Paul, what do they contend is the correct usage? It seems a bit of a mouthful to say: “…ask him or her what he or she wants”.
More likely, they’d rephrase it. “… find out what the person wants”, say.
Well, I was taught that way and I still use it! Anything else is a mouthful.
And last night I was at a concert of music by Luciano Berio and some of his Sequenzas were played. In an introduction some of Berio’s words were read out. “When writing for a soloist in my sequenzas, my aim is to extend his or her instrument.” Now, Berio was Italian but he spoke good English, so I don’t know if that was his words or a translation, but I would say “their instrument.”
On this singular “they” point, it is definitely far more commonly used in U.K. than U.S. edited prose. (In speech, and informal writing, such as Facebook posts, emails and tweets, it’s very common on both sides of the Atlantic.) In the book I wrote about in this post, “The Idiot Brain,” Burnett uses singular “they” >90% of the time, with “he or she” or “him or her” the rest. He never uses “he” (as the custom used to be) or “she” (as is popular in the U.S. now).
Just say “ask him what he wants”. Keep the language inclusive.
“Them” is conveniently gender neutral and so avoids “he or she” convolutions.
THEY and THEM are plural and should never be used instead of he/she and him/her. If you are terrified of the politically correct thought police use ‘he or she’ etc Using THEY/THEM as a singular pronoun just causes confusion and is incorrect English
In what context was “down to you” used? I think “up to you” means “it’s your responsibility to decide” in both UK and US whereas “down to you” means “it’s your responsibility” (with hints of blame). Translating “down to you” as “up to you” feels like a lossy translation.
I don’t have the book in front of me but I think it was “it’s your responsibility”–not sure if there hints of blame. Sort of like current slang, “it’s on me.”
Ahh, ‘I’ just had a thought. Microsoft’s inability to recognise New Zealand/English may account for all those mistakes on the internet. After all, most people use spellcheck now, so would accept the spellcheck version as correct, so only people that refer to the original dictionary in their minds eye, (which refuses to change even when faced with evidence to the contrary) would be affected. Even now, the wiggly red line underscoring my word ‘recognise’ is mildly irritating me. By way of explanation, my mother was born in London, so her version of spelling words may have also influenced early phonetic formation and learning. 😉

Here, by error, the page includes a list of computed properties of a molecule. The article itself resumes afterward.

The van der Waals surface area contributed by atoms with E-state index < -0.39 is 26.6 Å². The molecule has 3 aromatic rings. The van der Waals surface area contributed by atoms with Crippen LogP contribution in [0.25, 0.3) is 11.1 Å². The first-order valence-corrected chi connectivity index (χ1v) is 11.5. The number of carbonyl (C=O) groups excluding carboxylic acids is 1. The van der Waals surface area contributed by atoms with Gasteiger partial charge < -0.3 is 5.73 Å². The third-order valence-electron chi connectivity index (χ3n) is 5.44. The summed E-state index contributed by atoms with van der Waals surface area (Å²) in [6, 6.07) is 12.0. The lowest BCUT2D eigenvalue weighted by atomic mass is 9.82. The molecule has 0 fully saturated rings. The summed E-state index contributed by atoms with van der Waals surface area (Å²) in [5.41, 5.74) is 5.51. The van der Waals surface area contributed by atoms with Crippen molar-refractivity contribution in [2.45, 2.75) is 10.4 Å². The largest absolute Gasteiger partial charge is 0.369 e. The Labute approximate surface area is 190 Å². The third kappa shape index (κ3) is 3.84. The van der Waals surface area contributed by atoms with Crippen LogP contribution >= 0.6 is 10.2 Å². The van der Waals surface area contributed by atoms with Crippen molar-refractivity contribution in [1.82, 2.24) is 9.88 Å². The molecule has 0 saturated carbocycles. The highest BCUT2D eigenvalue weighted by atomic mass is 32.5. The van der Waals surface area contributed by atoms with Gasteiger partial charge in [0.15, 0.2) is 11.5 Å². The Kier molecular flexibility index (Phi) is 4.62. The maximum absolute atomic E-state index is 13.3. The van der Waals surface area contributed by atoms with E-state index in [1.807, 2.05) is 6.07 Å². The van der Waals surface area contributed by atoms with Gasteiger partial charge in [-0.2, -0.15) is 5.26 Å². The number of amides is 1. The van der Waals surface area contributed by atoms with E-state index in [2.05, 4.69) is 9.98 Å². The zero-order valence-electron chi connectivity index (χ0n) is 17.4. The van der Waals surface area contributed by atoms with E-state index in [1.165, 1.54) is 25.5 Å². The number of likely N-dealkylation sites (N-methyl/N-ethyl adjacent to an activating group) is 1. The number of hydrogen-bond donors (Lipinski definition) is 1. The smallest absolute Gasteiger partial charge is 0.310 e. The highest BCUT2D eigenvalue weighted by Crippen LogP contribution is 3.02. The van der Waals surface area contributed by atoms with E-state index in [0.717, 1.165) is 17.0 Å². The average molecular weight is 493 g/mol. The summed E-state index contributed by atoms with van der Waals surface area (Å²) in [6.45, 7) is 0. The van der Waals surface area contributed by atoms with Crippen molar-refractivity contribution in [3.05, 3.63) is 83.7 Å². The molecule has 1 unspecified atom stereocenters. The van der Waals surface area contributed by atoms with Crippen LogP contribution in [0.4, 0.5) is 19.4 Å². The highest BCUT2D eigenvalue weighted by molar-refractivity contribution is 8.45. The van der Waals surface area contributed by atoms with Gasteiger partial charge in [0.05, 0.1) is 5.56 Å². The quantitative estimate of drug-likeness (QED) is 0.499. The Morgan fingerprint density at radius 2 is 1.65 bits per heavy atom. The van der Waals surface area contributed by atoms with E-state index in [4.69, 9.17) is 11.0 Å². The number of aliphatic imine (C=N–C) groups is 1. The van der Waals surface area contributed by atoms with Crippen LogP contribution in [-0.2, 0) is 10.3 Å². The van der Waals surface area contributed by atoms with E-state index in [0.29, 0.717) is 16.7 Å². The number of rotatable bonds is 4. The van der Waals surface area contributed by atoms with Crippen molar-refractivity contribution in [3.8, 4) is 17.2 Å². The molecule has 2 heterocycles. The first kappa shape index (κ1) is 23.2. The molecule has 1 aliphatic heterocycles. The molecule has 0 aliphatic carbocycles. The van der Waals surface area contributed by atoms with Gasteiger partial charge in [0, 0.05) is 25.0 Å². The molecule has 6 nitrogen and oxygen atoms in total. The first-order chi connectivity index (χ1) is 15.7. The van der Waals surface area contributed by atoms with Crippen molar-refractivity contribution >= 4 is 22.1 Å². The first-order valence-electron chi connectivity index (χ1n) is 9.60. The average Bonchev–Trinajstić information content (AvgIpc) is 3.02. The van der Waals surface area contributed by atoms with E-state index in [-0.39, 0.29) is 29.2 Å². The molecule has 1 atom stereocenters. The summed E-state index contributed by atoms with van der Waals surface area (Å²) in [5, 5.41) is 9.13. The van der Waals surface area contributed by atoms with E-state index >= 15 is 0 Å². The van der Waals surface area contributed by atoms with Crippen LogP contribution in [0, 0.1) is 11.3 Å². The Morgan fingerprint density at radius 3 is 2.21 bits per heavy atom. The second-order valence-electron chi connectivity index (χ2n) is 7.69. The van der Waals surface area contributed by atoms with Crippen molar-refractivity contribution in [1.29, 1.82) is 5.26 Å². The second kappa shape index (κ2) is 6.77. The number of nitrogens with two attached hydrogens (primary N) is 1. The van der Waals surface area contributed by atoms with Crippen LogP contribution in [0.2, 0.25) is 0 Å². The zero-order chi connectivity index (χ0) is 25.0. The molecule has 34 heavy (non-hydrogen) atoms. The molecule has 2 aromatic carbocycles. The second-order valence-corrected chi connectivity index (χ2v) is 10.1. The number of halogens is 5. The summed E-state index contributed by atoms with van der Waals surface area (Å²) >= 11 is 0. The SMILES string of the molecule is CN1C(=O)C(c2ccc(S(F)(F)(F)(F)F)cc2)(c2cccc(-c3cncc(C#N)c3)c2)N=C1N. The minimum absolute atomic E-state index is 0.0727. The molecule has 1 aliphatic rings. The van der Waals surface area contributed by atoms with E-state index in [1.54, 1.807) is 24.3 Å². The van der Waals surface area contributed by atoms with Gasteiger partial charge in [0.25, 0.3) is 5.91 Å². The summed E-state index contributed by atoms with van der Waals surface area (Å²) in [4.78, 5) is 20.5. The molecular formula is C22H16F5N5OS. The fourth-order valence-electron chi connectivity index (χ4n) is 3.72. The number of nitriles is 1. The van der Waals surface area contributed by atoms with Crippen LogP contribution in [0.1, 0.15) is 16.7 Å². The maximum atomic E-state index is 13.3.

Usually, you can choose between various varieties of English in MS products. Certainly, in MS Word it will underline recognize but not recognise in my set-up. Interestingly, I’m typing this using Edge, and it seems to allow both spellings but not color, to pick a word at random.
New Zealand English is given among the options in the language settings in Window 10.
Well I never.. just checked, and there it is: English (New Zealand). Thank you for the tip!
Glad to be of service.
Uncle Ben consistently serves up appetising linguistic titbits for us to enjoy but this time he has produced a veritable feast. Webster declared that US and UK English would become mutually unintelligible eventually, but he wasn’t prescient enough to anticipate telephones, radio, TV, films or the Internet. Without these inventions he might well have been proved right – it is said that when Hollywood first produced ‘talkies’ British audiences had a problem understanding the American actors (although they could, of course, understand the British actors like Charlie Chaplin and Stan Laurel)
When we look at what has happened to French in Quebec, Dutch in South Africa or Portuguese in Brazil we realise how similar English has remained in the many countries in which it is an official language. The accents of London and Los Angeles are far closer to each other than the dialects spoken in Hamburg and Munich or Milan and Naples.
One of the great strengths of the English language is that it has always relentlessly ‘borrowed’ words from just about every other language it has come into contact with (raised eyebrows in Paris) so cross fertilisation within the Anglosphere is hardly surprising.
Regarding your comment about Portuguese in Brasil.. One of my daughters worked in Joinville, Brasil (largely a German immigrant population,) for 6 months. One day, two young women, an Australian and a Canadian, came to the school. The local Brasilians were astonished that the three girls spoke quickly, easily and at length with each other. The school staff said they could barely understand people from Rio…… Mind you, I can barely understand people from Yorkshire….
This blog entry captivated me from beginning to end. I love hearing British English, being from the United States. Americans have well butchered the language. ‘You were crap’ is my favorite on that list.